Personally, this need for watercooling a stock 2011 system is just pure hogwash (sounds like a sales guy using bogus marketing techniques). I've personally reviewed Noctua heatsinks in the past, and dollar for dollar, they perform like they should. If they didn't, high end builders like Puget wouldn't be using them and neither would I.

Now do you really need to overclock a 5820K? If it's just for prestige, be my guest. However, that chip has more processing power than any normal user would need.

just asking wise no fight.
I am interested in trying out some over clocking cause it is a unlocked chip would you say maybe I should water cool?

The NH-D15 is rated to handle a slight overclock in combination with the use of a 140W TDP processor. They also rate it to handle the TDP of an FX 9590 at 220W. Noctua puts a lot of R&D behind their product, unlike CoolerMaster, so I tend to trust what they state in their specs. Yes, I have RMA'd CoolerMaster products on various occassions.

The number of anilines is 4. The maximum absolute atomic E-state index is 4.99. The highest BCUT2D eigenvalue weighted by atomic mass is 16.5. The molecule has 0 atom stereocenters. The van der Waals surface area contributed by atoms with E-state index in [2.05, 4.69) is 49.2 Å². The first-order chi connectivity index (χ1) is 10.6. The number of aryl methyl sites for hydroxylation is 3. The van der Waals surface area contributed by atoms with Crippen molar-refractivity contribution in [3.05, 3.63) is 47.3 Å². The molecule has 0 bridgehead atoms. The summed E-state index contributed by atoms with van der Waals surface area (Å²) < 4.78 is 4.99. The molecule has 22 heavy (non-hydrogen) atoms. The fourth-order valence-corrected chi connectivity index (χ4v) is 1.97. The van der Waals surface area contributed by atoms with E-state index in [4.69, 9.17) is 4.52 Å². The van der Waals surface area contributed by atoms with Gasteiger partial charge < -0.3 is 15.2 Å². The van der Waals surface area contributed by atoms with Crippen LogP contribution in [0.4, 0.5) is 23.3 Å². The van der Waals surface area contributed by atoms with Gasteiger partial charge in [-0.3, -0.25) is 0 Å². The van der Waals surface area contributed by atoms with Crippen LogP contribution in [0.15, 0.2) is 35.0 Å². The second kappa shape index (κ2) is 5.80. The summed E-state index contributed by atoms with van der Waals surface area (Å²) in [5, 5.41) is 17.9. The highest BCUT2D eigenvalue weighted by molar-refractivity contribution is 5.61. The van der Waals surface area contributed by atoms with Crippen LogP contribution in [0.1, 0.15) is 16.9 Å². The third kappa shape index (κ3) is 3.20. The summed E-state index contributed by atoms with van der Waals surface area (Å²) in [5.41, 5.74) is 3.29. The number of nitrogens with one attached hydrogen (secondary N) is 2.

If you know how to properly work a custom loop, that would be the best bet if you want to overclock that CPU. I'm only stating that for a stock setup, it's not required.

If you wanne keep up with a 4790K for gaming, then yes.

You can't always believe that MHz is the end-all solution to performance. In most situations, it isn't. That 5820K has two more physical cores and 512K more cache per core vs the 4790K. It's going to be able to handle more incoming data than a faster processor with less cache. You can't always throw speed at applications. Having that additional cache per core will make a difference.